UK children help others Imagine having to walk a treacherous 6km every day just to get water to survive. That’s the situation for thousands of people, especially women and children, in the developing world. Children in a Buckinghamshire school did more than imagine: they actually walked 6k in school – and raised money to help. School children raised over £5,000 Pupils at High Ash CE School, Great Brickhill, near Milton Keynes, walked 30 laps of the school field, raising £5,480 through the sponsored event, along with a cake sale, in June. Headteacher Sara Boyce says: “Our school vision is to challenge inequality in the world as the Good Samaritan did. In taking part in this event, we have been raising awareness about the rights for all children to have access to clean water and education. It’s been a real eye-opener to the children to cover 6km, to understand how far youngsters their age in poorer countries walk each day just to get water. They also experienced how heavy that water is to carry.” The High Ash children took part in the walk in the safety of their school grounds. In the developing world, the journey is often dangerous and there is no adult supervision. Youngsters as young as four are forced to get up early and carry buckets of water so heavy they rub the hair off their heads. If they get home in time for school, they are often too exhausted to concentrate in class. TAKE PART: GLOBAL 6K WALK FOR WATER “Big impact” So, what did the High Ash children think of the challenge? Angelina said: “It was really tiring but at the end I felt really joyful, it was like a marathon but I knew it would help other children around the world get clean water so that is what kept me going.” Phoebe said: “I ran the 6K knowing that I was giving poorer children access to water. Every step was helping that little bit more, it was a small step for me but could have had a big impact on their life.” Finley said: “I felt good about myself because every step that I took I knew I would be helping someone that doesn’t have the luxury we have of access to clean water nearby.”This isn’t a walk for water, it’s more like a walk for the futures of children.” – Lorelei, pupil Walk your own Global 6K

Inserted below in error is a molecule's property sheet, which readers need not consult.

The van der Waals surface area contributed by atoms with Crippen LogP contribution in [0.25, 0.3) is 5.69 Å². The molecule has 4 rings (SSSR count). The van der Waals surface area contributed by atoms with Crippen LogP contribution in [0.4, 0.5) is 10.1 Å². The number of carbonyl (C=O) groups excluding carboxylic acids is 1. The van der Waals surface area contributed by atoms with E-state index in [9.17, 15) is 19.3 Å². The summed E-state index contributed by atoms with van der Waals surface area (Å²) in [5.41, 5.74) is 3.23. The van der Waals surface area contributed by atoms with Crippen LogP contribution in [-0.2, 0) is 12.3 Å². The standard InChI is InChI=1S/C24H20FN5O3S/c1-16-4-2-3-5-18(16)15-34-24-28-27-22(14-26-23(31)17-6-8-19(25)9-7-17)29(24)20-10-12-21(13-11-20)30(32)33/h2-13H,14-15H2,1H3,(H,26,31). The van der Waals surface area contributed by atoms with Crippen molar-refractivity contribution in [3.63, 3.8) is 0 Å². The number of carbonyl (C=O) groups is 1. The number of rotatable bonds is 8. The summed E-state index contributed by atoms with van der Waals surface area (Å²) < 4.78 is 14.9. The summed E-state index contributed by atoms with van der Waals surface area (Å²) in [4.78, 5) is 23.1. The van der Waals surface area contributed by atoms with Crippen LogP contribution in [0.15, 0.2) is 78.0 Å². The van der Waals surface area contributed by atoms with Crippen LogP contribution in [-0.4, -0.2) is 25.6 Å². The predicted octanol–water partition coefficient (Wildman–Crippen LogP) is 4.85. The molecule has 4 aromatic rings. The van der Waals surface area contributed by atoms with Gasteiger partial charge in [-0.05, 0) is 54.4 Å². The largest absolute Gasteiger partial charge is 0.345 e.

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Every day, women and girls spend 200 million hours walking to collect water for their families. That’s 8.3 million days. More than 22,800 years. It’s hard to get your head around numbers that large, so start instead with 6K. The “K” stands for kilometer. 6K, a little more than 3.7 miles, is the average distance round trip women and children in the developing world walk for water — water that is often contaminated with life-threatening diseases. How far is 6K? 15 laps around a football field Twice the length of the National Mall in Washington, D.C. — from the Lincoln Memorial to the steps of the U.S. Capitol and back again Five times the number of steps to climb the Empire State Building You could do that, right? (Well, maybe not the climbing part; that would be hard.) You could probably walk 6K in an hour and 15 minutes. At a brisk walk, you could shave off the 15 minutes. On a flat, smooth sidewalk, most people can walk a mile in 17 to 20 minutes. If you’re a runner, you could cover the distance in half that time. Easy peasy. Walking for water in Africa But that’s not how it’s done in sub-Saharan Africa. There, people don’t have access to an improved water source. Moms and daughters walk their 6K barefoot or in rubber sandals to collect water from polluted rivers and ponds. More than 3 million children and nearly 14 million women walk more than 30 minutes to collect water. And they often make that trip more than once a day! Maybe they climb up steep hills or over rocks, slide down a steep gully, or circle around thorn trees. There may be snakes and bees or people who want to rob them — or worse — lying in wait along the way. On the way home from the water source, it’s even harder. You know what it’s like to carry a gallon of milk from the car to the kitchen counter? Try a gallon in each hand at 8.6 pounds each, and the total weight is less than half the 44 pounds an African woman carries on her head in a 20-liter jerrycan. You see, carrying water is not just difficult, it’s a lifelong pain in the neck or back that sometimes causes serious health problems. But would that 20-liter jerrycan be enough water for your family to drink, cook, bathe, and wash for a